Derivatives Reform: Preparing for Change (CFTC’s Scott D. O’Malia)

This is a good speech that stresses balance, and does so quite neatly here:

Making the Intersection of Main Street and Wall Street Safer

I believe our challenge at the Commission is one of balance. We must develop regulations and market structures that achieve the primary goal of Dodd-Frank to reduce systemic risk within the financial system by improving transparency, competition, and open access, while still respecting the unique characteristics and preferences of the swaps market at the same time.

Picture a traffic intersection. At the center of the intersection is a traffic cop whose responsibility is to ensure that traffic continues to flow in all directions and, more importantly, that everyone—whether on foot or in an SUV—gets through safely and without incident. We are not here to stand in the middle of the intersection between Main Street and Wall Street and block it, because that would stop traffic—the flow of commerce in our markets—altogether. Rather, we must balance the needs of commercial end users and speculators, as well as the buy-side and sell-side, to make sure that everyone’s interests are protected and our markets continue to work properly to hedge risk and enhance price discovery.

This metaphor can also be applied to SEFs. SEFs will be the major intersections in the swaps market. In order to reach its overarching goal of maximum trading on SEFs, Dodd-Frank requires that multiple participants trade with one another on this facility to ensure that traffic flows without incident. It also requires both pre- and post-trade price transparency, so that everyone can watch where they are going and know where the best routes are. Our challenge is to make sure that our rules of the road create a trading environment that will attract liquidity and facilitate product standardization so that we can meet the goals of the Dodd-Frank Act and the needs of the industry. Failure to recognize important variables and the difference between types of asset classes and participants by trying to create a one-size-fits-all solution will set us up for just more failure.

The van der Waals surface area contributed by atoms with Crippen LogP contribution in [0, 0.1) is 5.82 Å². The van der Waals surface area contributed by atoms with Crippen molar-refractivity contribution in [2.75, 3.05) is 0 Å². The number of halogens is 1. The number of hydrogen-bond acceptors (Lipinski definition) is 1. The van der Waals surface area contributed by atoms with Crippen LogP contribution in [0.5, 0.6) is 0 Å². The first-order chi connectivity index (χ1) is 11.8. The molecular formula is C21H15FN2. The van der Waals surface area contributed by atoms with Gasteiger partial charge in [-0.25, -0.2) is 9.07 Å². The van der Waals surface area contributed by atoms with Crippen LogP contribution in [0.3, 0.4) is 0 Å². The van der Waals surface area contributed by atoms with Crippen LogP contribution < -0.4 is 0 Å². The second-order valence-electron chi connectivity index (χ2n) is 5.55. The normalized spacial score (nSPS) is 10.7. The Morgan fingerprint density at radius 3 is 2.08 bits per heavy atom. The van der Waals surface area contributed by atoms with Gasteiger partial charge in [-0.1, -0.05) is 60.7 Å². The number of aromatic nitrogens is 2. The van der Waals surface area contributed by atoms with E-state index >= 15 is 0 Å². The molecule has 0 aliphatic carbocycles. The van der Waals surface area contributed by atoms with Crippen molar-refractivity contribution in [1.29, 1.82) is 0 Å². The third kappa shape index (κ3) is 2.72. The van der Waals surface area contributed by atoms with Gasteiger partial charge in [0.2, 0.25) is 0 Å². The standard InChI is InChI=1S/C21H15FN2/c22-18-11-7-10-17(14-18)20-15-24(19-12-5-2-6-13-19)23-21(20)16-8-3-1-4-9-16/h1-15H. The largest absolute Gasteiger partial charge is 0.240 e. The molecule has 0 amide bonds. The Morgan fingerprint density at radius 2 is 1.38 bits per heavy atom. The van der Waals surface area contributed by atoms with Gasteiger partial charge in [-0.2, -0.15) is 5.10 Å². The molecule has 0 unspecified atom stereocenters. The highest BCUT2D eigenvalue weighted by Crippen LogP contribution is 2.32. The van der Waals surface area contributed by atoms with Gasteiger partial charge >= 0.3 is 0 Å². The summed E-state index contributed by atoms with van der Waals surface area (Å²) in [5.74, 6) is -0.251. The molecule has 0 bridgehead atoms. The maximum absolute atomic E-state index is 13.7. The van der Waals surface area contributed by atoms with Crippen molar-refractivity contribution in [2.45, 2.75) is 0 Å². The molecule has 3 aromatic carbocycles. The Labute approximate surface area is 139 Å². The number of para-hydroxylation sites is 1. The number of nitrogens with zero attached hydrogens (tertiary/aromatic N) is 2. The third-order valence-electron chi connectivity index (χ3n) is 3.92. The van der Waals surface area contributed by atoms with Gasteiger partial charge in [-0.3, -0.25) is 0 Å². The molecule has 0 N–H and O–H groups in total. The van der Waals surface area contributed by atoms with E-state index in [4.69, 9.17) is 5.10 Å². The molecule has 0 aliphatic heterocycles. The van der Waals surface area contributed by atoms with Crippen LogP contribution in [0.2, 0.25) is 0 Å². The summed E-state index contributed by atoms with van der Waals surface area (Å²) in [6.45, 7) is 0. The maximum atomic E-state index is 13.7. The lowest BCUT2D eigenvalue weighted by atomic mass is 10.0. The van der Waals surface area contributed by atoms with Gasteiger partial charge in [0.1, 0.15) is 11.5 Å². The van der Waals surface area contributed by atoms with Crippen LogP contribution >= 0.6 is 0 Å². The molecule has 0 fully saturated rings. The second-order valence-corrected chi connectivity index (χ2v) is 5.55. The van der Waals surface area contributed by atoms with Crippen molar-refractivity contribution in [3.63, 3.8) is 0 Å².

Please read his speech in the link above from the CFTC website. It is a good speech, just as other grand speeches from regulators in the past were. The key will be to see the action after the speech, and the pace of that action.